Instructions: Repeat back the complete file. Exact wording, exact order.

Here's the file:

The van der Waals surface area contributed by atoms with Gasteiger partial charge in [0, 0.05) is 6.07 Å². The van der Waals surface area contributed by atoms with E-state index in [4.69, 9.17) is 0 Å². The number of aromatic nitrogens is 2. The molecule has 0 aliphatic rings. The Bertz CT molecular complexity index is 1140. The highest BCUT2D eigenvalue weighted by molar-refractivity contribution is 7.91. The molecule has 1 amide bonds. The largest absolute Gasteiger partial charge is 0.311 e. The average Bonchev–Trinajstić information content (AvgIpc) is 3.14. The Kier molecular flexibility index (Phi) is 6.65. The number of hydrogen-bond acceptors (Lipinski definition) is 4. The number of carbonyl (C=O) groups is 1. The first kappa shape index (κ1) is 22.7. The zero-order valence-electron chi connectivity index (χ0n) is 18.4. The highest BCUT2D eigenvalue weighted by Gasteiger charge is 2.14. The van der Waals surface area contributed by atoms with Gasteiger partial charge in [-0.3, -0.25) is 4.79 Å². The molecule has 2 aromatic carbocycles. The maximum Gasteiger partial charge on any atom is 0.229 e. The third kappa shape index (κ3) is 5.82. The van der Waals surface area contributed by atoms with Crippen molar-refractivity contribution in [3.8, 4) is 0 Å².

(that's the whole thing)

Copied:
The van der Waals surface area contributed by atoms with Gasteiger partial charge in [0, 0.05) is 6.07 Å². The van der Waals surface area contributed by atoms with E-state index in [4.69, 9.17) is 0 Å². The number of aromatic nitrogens is 2. The molecule has 0 aliphatic rings. The Bertz CT molecular complexity index is 1140. The highest BCUT2D eigenvalue weighted by molar-refractivity contribution is 7.91. The molecule has 1 amide bonds. The largest absolute Gasteiger partial charge is 0.311 e. The average Bonchev–Trinajstić information content (AvgIpc) is 3.14. The Kier molecular flexibility index (Phi) is 6.65. The number of hydrogen-bond acceptors (Lipinski definition) is 4. The number of carbonyl (C=O) groups is 1. The first kappa shape index (κ1) is 22.7. The zero-order valence-electron chi connectivity index (χ0n) is 18.4. The highest BCUT2D eigenvalue weighted by Gasteiger charge is 2.14. The van der Waals surface area contributed by atoms with Gasteiger partial charge in [-0.3, -0.25) is 4.79 Å². The molecule has 2 aromatic carbocycles. The maximum Gasteiger partial charge on any atom is 0.229 e. The third kappa shape index (κ3) is 5.82. The van der Waals surface area contributed by atoms with Crippen molar-refractivity contribution in [3.8, 4) is 0 Å².